Tennessee will get another $2.5 billion in federal stimulus funding for schools. Tell us how your district should spend its share.

A young boy wearing a white shirt, khakis and a red and grey Shelby County Schools backpack walks into a school’s front doors.
Students and parents are screened entering Vollentine Elementary School in Memphis on March 1, 2021. The return marked students’ first day back since Shelby County Schools shuttered school buildings a year earlier due to the pandemic. (Joe Rondone / The Commercial Appeal)

Tennessee schools are about to be on the receiving end of a historic windfall of federal cash — nearly $2.5 billion, to be exact. 

We’d like to know how you think school leaders should spend it. 

Last week’s passage of President Joe Biden’s American Rescue Plan adds billions more to the $1.5 billion the state already has received for education from the first two stimulus plans approved during the COVID-19 pandemic.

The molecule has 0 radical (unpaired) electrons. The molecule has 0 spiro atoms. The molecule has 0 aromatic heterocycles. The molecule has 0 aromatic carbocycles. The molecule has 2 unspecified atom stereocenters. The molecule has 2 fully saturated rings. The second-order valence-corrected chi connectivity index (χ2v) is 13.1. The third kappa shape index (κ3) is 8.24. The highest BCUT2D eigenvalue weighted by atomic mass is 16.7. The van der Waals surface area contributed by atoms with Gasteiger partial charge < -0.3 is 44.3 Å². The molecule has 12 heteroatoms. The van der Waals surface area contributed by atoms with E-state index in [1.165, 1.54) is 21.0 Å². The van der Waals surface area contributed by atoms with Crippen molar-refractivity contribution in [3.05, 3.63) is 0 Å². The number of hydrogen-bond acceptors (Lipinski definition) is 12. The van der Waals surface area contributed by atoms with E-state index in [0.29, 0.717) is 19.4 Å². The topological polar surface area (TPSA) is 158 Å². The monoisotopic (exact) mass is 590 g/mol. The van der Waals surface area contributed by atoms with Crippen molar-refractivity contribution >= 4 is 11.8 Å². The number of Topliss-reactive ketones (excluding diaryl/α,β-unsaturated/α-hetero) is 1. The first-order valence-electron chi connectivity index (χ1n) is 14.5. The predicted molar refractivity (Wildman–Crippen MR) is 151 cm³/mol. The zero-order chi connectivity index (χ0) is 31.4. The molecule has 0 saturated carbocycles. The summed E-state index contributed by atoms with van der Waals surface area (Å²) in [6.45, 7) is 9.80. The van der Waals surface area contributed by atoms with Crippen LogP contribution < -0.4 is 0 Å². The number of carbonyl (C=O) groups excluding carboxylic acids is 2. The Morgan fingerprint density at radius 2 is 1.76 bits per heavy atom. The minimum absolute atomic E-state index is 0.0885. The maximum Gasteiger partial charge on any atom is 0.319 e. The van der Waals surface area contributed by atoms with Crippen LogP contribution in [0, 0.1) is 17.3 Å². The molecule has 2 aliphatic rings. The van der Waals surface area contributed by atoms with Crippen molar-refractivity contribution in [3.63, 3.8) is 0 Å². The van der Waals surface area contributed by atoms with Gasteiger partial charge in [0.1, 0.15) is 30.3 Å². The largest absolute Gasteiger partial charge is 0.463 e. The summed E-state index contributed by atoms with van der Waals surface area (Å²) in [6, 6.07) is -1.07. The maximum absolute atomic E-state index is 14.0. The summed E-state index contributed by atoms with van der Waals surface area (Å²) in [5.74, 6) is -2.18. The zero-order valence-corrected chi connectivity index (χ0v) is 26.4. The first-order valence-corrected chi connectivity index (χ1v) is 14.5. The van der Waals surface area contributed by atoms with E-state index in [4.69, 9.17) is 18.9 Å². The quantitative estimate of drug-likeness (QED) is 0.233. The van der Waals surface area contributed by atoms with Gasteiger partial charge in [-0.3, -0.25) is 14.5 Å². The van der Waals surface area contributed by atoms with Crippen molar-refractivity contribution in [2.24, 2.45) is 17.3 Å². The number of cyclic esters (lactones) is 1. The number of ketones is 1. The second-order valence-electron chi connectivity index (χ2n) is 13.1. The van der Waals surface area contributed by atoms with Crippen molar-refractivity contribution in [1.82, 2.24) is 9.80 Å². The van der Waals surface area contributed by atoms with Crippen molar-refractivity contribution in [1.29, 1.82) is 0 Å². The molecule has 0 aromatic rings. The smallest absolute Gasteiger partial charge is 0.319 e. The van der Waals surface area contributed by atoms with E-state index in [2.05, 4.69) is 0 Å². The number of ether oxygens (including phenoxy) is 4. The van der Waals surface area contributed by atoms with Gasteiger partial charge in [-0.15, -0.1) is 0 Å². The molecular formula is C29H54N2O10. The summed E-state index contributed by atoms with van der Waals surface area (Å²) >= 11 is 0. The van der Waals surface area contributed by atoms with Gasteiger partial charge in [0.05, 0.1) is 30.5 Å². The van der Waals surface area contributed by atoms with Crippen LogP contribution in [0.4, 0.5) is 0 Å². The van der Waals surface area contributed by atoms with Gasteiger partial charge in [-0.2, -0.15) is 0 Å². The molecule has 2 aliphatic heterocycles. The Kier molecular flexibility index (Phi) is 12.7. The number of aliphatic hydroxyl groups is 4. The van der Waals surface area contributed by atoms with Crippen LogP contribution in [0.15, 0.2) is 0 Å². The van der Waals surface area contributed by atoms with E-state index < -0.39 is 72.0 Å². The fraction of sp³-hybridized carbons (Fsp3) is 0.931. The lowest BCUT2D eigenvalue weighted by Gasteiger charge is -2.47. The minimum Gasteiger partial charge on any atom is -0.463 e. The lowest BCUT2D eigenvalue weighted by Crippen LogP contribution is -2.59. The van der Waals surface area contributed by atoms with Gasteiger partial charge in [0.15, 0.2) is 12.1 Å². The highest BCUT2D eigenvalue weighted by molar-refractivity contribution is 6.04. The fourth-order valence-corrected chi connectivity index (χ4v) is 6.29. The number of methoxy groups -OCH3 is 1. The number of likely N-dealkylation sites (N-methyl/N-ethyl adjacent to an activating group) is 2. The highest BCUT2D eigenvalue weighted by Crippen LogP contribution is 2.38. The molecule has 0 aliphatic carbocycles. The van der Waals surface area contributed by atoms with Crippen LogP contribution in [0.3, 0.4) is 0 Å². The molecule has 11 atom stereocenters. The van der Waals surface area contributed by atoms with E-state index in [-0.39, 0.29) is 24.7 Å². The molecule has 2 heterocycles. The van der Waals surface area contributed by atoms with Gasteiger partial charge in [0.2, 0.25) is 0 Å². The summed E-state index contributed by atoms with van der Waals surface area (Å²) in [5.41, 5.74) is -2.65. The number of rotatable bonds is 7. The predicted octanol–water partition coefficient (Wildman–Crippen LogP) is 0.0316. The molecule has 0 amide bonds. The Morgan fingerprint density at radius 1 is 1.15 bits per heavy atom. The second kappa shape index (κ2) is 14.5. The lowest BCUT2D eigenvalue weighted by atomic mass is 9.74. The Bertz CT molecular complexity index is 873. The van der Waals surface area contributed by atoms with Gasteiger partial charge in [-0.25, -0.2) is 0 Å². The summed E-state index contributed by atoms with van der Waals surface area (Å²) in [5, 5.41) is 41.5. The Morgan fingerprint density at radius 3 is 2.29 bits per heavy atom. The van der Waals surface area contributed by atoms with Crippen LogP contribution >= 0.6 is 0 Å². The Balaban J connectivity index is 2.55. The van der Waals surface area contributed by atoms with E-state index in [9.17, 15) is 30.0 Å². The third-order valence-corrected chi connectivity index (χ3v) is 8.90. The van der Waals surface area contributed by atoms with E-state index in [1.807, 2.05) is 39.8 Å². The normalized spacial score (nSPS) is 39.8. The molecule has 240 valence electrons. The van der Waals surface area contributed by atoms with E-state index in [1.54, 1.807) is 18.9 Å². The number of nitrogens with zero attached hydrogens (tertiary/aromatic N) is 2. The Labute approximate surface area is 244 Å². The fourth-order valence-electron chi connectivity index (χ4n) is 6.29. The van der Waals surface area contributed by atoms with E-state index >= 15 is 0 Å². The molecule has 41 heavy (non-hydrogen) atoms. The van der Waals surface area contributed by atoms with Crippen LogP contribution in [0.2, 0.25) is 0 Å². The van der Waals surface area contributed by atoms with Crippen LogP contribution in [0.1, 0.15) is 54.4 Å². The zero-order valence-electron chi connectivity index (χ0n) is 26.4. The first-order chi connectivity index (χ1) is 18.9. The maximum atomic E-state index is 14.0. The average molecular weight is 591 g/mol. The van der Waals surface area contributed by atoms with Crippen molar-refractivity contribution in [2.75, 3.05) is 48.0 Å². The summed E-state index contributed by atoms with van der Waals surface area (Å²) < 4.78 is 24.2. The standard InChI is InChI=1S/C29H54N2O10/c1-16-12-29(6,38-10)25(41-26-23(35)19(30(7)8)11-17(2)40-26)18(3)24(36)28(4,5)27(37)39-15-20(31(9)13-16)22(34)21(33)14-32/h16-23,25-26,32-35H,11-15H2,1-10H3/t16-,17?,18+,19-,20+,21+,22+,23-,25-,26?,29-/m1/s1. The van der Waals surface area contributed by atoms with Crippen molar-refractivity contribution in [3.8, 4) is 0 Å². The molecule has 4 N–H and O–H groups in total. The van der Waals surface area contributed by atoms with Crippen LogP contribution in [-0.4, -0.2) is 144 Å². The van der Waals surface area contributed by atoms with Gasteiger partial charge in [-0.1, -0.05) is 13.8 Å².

Education Commissioner Penny Schwinn calls the total a “stunning amount of money,” with high-poverty districts getting the largest shares.

District leaders will have a lot of flexibility on how to spend the latest federal investment, but must dedicate a fifth of it to learning recovery programs like summer school, after-school tutoring, and extending the school day. The rest can go for other pandemic-related needs. 

We want to hear from students, parents, and educators about the greatest needs you see as Tennessee seeks to recover from the pandemic. Please take our brief survey and let us know if we can follow up with you.

The Latest

The Detroit schools administrator is already working with MSCS under a short-term contract.

Legislation easily clears first legislative hurdle, with two votes set for March 6.

Data from early February showed that 29% of migrant families who got such notices switched to other shelters, while 16% remained in their original shelter.

The governor says his proposed school aid would, for the first time, fully fund districts that have gone underfunded for years, including Newark.

How a small interaction changed my perception of my daughter’s school and my place in it.

A state lawmaker is giving the Memphis-Shelby County school board time to devise an improvement plan before pursuing legislation to empower Gov. Bill Lee to appoint up to six new members to the locally elected body.